Northern Ireland: Coburn clashes with Sammy Wilson over protocol
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The Northern Ireland Protocol, which requires checks on some goods entering Northern Ireland from the rest of the UK, has been a source of tension since it came into force at the start of 2021. Lambasting over the commission, the audience member said: “I don’t know what’s changed since I went to school but Northern Ireland was always a part of Great Britain, so for the EU, to start negotiating and introduce this border, what’s it got to do?
“We don’t have a problem with stuff going from England to Wales or England to Scotland, so as Northern Ireland is part of Great Britain why should we have this border?
“Why don’t someone grow up here and tell the EU to go and sling their hook?
“Because it is part of Great Britain, it is not part of the EU.
“Southern Ireland is but Northern Ireland ain’t.”
The European Union has warned that if the UK takes action it could retaliate by introducing trade sanctions.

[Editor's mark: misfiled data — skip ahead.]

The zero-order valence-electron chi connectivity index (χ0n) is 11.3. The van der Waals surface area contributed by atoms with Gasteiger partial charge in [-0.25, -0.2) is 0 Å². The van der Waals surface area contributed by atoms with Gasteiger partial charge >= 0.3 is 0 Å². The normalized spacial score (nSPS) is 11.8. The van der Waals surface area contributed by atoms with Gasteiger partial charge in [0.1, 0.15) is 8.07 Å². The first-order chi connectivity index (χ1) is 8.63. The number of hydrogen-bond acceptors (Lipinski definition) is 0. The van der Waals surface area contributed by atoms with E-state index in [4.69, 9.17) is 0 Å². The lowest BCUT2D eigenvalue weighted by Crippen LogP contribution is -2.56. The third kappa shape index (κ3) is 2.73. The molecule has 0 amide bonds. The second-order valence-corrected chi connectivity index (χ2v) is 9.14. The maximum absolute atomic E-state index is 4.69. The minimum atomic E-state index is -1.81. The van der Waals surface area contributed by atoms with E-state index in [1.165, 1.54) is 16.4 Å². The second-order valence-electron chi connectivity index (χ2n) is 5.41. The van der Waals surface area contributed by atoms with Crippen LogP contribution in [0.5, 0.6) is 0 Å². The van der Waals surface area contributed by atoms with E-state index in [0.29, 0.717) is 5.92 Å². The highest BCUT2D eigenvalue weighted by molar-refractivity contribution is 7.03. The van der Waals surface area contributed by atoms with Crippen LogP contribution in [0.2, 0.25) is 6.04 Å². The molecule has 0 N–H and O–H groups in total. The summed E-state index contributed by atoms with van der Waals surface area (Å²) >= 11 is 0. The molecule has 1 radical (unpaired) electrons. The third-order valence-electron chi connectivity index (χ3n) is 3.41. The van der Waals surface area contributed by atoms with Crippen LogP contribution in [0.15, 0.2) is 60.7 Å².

The UK and the EU agreed that protecting the 1998 Northern Ireland peace deal – the Good Friday Agreement – was an absolute priority.
So they agreed to the Northern Ireland Protocol as part of the Brexit withdrawal agreement, which is now part of international law.
The EU says renegotiating the text of the protocol is out of the question, but set out new proposals, including an 80 percent reduction in checks on food products arriving in Northern Ireland and halving the amount of paperwork.
The commission has also asked for reducing the customs information firms need to provide passing legislation to allow the trade in medicines between GB and Northern Ireland to continue, relaxing rules so chilled meats, such as sausages, could still be sent across the Irish Sea.
In return, the EU wanted extra safeguards to prevent products from Great Britain crossing into the Republic of Ireland.
The UK rejected this offer, saying it would “worsen the current trading arrangements”.
Foreign Secretary Liz Truss said the UK would be “taking action to stabilise the situation in Northern Ireland if solutions cannot be found”.
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Her Cabinet colleague Michael Gove said negotiations would continue, but “no option is off the table”.
The UK has previously said it could trigger Article 16 of the protocol.
This is a set of three paragraphs that allows either side to suspend any part of the agreement causing “economic, societal or environmental difficulties”.
However, this could risk retaliation from the EU, and a possible trade war.
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